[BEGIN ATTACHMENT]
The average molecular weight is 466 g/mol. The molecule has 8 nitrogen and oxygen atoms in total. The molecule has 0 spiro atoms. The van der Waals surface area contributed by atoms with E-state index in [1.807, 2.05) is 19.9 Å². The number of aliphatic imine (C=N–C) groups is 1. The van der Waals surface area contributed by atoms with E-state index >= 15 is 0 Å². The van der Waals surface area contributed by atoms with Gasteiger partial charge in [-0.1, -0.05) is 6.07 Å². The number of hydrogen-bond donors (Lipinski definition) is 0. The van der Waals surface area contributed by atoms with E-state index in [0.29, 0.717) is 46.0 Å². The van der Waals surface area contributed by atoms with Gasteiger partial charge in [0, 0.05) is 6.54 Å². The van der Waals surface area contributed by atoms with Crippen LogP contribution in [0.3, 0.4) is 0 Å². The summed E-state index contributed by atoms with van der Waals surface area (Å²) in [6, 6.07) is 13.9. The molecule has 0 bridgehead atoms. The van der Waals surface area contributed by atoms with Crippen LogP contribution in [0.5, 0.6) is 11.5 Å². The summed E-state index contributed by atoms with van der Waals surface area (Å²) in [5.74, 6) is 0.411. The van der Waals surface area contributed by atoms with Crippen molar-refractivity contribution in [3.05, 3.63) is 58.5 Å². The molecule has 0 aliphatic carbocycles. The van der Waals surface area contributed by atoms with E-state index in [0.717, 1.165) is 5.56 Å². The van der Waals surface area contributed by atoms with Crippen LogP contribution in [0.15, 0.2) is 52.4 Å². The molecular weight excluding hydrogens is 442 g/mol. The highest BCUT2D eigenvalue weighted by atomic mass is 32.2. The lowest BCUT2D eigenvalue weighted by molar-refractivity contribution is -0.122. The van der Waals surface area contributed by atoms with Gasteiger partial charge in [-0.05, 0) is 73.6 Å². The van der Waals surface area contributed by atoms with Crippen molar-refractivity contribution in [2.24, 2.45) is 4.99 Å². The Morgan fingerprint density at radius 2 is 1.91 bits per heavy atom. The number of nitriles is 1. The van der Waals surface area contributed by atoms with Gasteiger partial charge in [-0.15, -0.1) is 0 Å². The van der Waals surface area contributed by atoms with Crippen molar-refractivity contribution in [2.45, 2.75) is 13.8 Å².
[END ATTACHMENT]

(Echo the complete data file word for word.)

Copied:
The average molecular weight is 466 g/mol. The molecule has 8 nitrogen and oxygen atoms in total. The molecule has 0 spiro atoms. The van der Waals surface area contributed by atoms with E-state index in [1.807, 2.05) is 19.9 Å². The number of aliphatic imine (C=N–C) groups is 1. The van der Waals surface area contributed by atoms with E-state index >= 15 is 0 Å². The van der Waals surface area contributed by atoms with Gasteiger partial charge in [-0.1, -0.05) is 6.07 Å². The number of hydrogen-bond donors (Lipinski definition) is 0. The van der Waals surface area contributed by atoms with E-state index in [0.29, 0.717) is 46.0 Å². The van der Waals surface area contributed by atoms with Gasteiger partial charge in [0, 0.05) is 6.54 Å². The van der Waals surface area contributed by atoms with Crippen LogP contribution in [0.3, 0.4) is 0 Å². The summed E-state index contributed by atoms with van der Waals surface area (Å²) in [6, 6.07) is 13.9. The molecule has 0 bridgehead atoms. The van der Waals surface area contributed by atoms with Crippen LogP contribution in [0.5, 0.6) is 11.5 Å². The summed E-state index contributed by atoms with van der Waals surface area (Å²) in [5.74, 6) is 0.411. The van der Waals surface area contributed by atoms with Crippen molar-refractivity contribution in [3.05, 3.63) is 58.5 Å². The molecule has 0 aliphatic carbocycles. The van der Waals surface area contributed by atoms with E-state index in [0.717, 1.165) is 5.56 Å². The van der Waals surface area contributed by atoms with Crippen LogP contribution in [0.15, 0.2) is 52.4 Å². The molecular weight excluding hydrogens is 442 g/mol. The highest BCUT2D eigenvalue weighted by atomic mass is 32.2. The lowest BCUT2D eigenvalue weighted by molar-refractivity contribution is -0.122. The van der Waals surface area contributed by atoms with Gasteiger partial charge in [-0.05, 0) is 73.6 Å². The van der Waals surface area contributed by atoms with Crippen molar-refractivity contribution in [2.24, 2.45) is 4.99 Å². The Morgan fingerprint density at radius 2 is 1.91 bits per heavy atom. The number of nitriles is 1. The van der Waals surface area contributed by atoms with Gasteiger partial charge in [-0.15, -0.1) is 0 Å². The van der Waals surface area contributed by atoms with Crippen molar-refractivity contribution in [2.45, 2.75) is 13.8 Å².